Features: Poland: Krajowe Eliminacje... how did we get here?
Ahead of Poland selecting their 2017 Eurovision entrant via Krajowe Eliminacje on Saturday, we have taken a brief look back at how Poland have selected their entries throughout their history and whether this has coincided with changes to their level of success in the contest.
This weekend, Poland will choose what will become their 20th entry for the Eurovision Song Contest. Despite a strong debut in 1994, the central European country haven’t had too much to shout about during their Eurovision journey. Nevertheless, following a short break, their comeback since 2014 has started to show signs that Poland could have the potential to become a superpower in the Eurovision world. But before we get to that, let’s go back to where it all started…
To nie ja! Still Poland’s most successful entry… and it was nearly disqualified!
Poland made their debut in 1994, a year in which 7 countries made their debut in total. The former Soviet Union and Yugoslavia had broken up into several independent states, and all of them wanted their chance to take part in Europe’s most popular non-sporting event. TVP chose to internally select Edyta Górniak, an up and coming singer. This wasn’t to be Edyta’s first experience at a song contest. She placed third in the Baltic Song Contest hosted in Sweden a year earlier. She took her Eurovision entry To nie ja! to Dublin and placed second, one of the most successful debuts in Eurovision history. However it wasn’t all plain sailing. Poland could have found themselves disqualified just days before the contest…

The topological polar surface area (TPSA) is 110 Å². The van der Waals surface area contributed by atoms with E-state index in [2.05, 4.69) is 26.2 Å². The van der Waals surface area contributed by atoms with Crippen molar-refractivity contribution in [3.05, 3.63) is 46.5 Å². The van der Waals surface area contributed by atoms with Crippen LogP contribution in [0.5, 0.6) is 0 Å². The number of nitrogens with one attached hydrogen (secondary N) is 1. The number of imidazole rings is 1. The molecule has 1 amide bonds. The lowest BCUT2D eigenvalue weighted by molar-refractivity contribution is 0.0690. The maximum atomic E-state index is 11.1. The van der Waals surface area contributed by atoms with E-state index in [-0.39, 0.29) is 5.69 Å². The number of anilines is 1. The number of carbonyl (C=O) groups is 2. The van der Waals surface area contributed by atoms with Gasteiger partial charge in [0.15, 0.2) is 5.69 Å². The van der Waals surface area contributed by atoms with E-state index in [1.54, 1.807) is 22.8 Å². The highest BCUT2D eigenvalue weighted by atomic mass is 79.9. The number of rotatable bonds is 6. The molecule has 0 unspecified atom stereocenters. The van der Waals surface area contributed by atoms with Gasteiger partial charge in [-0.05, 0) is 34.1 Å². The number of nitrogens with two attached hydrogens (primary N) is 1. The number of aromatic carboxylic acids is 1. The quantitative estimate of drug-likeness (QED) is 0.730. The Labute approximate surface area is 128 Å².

During the dress rehearsal, in which the national juries cast their votes, Edyta performed the second half of her song in English. At the time, rules stated countries had to perform in one of their official languages. A quirk of the rule allowed countries to sing up to eight words in a non-official language, something Croatia had made use of the previous year and Germany were making use of in the same contest. However, Edyta performed many more than eight words in English and several national delegations believed she would receive an unfair advantage. Nevertheless, only six complained to the EBU asking for Poland’s disqualification. For the EBU to examine the situation, rules stated a majority of countries (so 13 in 1994) would have had to complained.